Debbie Bond: That Thing Called Love

Debbie Bond Credit Thomas Zgraggen2.jpg

Submitted by Iain Patience

Back home in Tuscaloosa, Alabama, following a roller-coaster, roaring, successful tour of the UK and France, Debbie Bond remains elated by the whole experience and confirms she is already booking both repeat and new dates and festival gigs for her next tour in 2016.

'Our summer tour of mostly England and Wales, was simply wonderful. We met loads of our old buddies and made loads of new friends along the way,' she says. When Bond mentions her UK buddies, she means playing alongside the likes of some of the country's finest blues musicians, guys who need no introduction to UK blues fans - drummers Sam Kelly, Micky Barker and Pete Hedley, plus soulful Sax-man Sam Carless. As usual she was also partnered by her musical and life-partner, Londoner 'Radiator' Rick Asherson on Keys, Harp and growling vocals.

'Following the tour, tiring though it was at times, I now know I'm up for much more. I'm already looking forward to next year. I know I'm now roadworthy and ready to roll,' she jokes.

And though she evidently had a great time on tour in the UK and France, Bond is clearly happy to be back home. Alabama has been a positive musical inspiration to her and she gladly talks about the extraordinary encounters she has had with some literally legendary US bluesmen from the Deep - southern state.

She explains that when she first pitched up in Alabama over three decades ago, she had the great, genuine good-fortune to meet up with one of the State's older blues masters, a guy who travelled the South and picked guitar with blues music's most notable and revered acoustic talent, Robert Johnson, and who was then still playing bars, clubs and juke joints in his home region, Johnny Shines.

'I moved to Alabama in 1979, after I graduated from university in England - rather serendipitously I would say. I planned to visit for only the summer, staying with friends in the state. I was suffering from a broken heart, and at that time alienated from my scattered family, - at a loose end, looking for a new start. Somehow, I landed in Tuscaloosa, Alabama. This is also where, the late, great Johnny Shines had settled. One thing led to another and he took me under his wing. I stayed! I couldn't consciously have planned a better blues education. I landed in the heart of the blues. Alabama, a state completely overlooked and undiscovered with its thriving blues culture past and present. Those years of getting to sit at the feet, and share the stage, and learn from traditional Alabama blues players like Johnny Shines, Little Whitt and Big Bo, Eddie Kirkland, and Willie King have probably been the greatest influences on my guitar playing, singing and performing style. Playing backwoods juke-joints and festivals, opening for the likes of Bobby Rush, Denise LaSelle; or, for example, getting to see BB King and Little Milton play in a cattle auction barn to a tiny audience in the middle of a Mississippi cotton field. Getting to tour Europe with Little Whitt and Big Bo, as their opening act, a sort-of apprentice with Eddie Kirkland.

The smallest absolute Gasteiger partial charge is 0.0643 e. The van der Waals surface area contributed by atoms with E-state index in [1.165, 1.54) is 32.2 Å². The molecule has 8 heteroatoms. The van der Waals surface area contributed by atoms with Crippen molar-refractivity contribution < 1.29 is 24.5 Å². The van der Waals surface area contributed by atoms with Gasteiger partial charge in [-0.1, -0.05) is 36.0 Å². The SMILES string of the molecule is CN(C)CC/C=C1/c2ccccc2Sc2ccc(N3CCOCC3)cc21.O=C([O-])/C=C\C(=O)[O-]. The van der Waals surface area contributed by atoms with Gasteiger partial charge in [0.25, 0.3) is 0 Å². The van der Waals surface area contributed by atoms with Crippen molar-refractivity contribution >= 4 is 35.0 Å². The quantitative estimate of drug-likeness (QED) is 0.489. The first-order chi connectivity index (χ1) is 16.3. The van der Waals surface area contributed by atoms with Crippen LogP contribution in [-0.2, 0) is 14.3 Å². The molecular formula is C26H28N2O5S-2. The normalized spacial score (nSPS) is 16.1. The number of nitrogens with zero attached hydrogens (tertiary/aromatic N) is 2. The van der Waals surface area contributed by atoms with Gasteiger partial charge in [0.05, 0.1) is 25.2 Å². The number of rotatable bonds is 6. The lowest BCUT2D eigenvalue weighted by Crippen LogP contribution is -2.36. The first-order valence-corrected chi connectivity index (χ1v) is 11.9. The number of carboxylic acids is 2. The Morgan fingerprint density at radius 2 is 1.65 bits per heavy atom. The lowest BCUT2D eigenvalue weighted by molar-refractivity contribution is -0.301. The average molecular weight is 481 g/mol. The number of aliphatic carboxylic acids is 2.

Playing in Bettie's Juke-Joint most Sunday nights and touring internationally with Willie King.

'Willie King had the biggest impact me. Playing festivals here in the USA like the King Biscuit and major European festivals like Cognac with him. Willie was The master of the magic and mystery of performing - just being himself, letting go and doing his thing. I am forever grateful to these bluesmen, but especially Willie for his kindness and generosity. For simply teaching and encouraging me. He loved having a diverse band. And having a woman in the band. He used his music to bring people together - old and young, rich and poor, black and white. He knew music is a powerful thing to bring people together. Vocally, I always loved Bonnie Raitt. I think the mechanics of our voices have a lot in common - white California girls lost in the blues! I also love the soul ladies like, Ann Peebles, Bettie Wright, and Aretha Franklin - soul men like Marvin Gaye. In the end, you've just got to do your own thing and be you. As Big Bo would have said, "You can't be nobody else!" It has been a hard road but such a blessing to have been so immersed in this Alabama music culture. I wouldn't trade these experiences for anything,' she laughs. Another huge influence and source of inspiration has clearly been her musical collaboration and life partnership with British keyboard/harp player Rick Asherson.